Many of them have made commitments to contract strictly with certified recyclers that promise not to export. With the region’s largest e-waste recycler losing its green certification, that leaves them to search for other certified recyclers to work with — or break their no-export pledge. Total Reclaim has declined requests for an interview. It has issued a statement apologizing and vowing to earn back public trust. It has not said what percent of its waste was exported or for how long.
Total Reclaim contracted with the University of Washington and City of Seattle. Seattle announced last week plans to review its contract with the company.
Sego Jackson, an advisor for the city’s waste department, said he worries people will lose faith in the system and stop recycling their old devices.
“It’s absolutely heartbreaking,” Jackson said. “I am glad that it is being revealed so we can address it.”
The fallout extends beyond the realm of Total Reclaim and the regulators who oversee e-recycling programs. Total Reclaim is twice as big as its nearest e-waste recycling competitor in the Northwest, which means many of the private companies and nonprofits that collected junk electronics sent them to the Total Reclaim for processing.
EcoBinary in Beaverton, Oregon, is one of those operations. Company owner Dave Bax said participating in Oregon E-Cycle made his company look complicit in Total Reclaim’s export transgressions.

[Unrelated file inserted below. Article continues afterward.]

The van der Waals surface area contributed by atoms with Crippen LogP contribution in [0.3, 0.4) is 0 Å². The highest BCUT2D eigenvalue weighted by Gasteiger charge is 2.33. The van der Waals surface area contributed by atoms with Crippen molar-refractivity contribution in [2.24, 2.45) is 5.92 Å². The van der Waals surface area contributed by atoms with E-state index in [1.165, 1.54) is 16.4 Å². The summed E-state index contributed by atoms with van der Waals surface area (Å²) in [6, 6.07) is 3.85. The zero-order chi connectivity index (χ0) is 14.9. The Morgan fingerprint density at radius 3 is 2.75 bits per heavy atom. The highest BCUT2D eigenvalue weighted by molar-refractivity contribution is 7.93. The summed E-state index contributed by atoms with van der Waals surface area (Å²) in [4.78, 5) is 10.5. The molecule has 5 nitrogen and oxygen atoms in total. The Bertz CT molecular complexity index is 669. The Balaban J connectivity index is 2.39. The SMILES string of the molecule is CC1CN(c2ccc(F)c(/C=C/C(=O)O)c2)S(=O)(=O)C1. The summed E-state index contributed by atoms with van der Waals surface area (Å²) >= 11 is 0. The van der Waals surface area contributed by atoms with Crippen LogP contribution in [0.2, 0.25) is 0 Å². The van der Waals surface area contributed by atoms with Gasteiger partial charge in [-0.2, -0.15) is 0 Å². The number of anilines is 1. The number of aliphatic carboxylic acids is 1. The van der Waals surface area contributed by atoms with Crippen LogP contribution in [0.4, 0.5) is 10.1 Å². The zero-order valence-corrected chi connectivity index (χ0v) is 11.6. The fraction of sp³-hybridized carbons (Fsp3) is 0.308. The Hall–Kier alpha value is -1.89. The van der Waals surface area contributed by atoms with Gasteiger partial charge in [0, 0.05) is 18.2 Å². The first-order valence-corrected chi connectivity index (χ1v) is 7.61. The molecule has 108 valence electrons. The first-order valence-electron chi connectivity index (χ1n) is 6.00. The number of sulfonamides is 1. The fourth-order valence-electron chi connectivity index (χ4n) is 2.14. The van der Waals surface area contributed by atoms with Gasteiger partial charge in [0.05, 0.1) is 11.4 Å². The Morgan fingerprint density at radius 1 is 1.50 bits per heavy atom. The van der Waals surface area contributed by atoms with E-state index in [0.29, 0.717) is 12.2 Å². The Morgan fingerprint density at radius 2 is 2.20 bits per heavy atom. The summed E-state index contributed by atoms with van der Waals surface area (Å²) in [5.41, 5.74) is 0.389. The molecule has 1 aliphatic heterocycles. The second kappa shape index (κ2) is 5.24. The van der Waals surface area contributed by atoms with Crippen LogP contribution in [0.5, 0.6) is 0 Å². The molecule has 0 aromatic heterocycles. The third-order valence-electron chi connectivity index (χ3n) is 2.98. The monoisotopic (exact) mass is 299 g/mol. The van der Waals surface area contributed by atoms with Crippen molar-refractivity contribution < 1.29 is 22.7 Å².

“For us, this is a huge, crushing blow. Total Reclaim is the poster child for what you’re supposed to do,” Bax said. “We were misled as well. Like everybody in this, we’re just a pawn in their game to make money and not do the right thing.”
Bax said he had every intention for the material to be handled properly.
“Things fall through the cracks, and you’ve got to look at how that could have been prevented,” Bax said. “If the state’s overseeing this, what responsibility do they have?”
State programs have limited oversight
One of the important features of E-Cycle programs in the Northwest was this assurance to consumers: if you discarded an old computer, printer or TV through an E-Cycle program in the Northwest, it would be recycled responsibly.
Oregon and Washington encourage the use of their programs, saying they “ensure electronics are recycled in a way that protects human health and the environment” and aim to prevent exports to “countries with weak hazardous waste regulations.”
But in reality, regulators cannot guarantee that approved recyclers are not shipping waste overseas to countries with weaker environmental and worker-safety rules.
“We can’t say that’s not happening,” said Miles Kuntz, manager of the Washington E-Cycle program. “We certainly hope it’s not happening.”
States have little authority on exports, which are primarily a federal issue. E-waste shipments are not thoroughly tracked downstream. So far, only an environmental group has taken to using tracking devices as a compliance tool for the industry.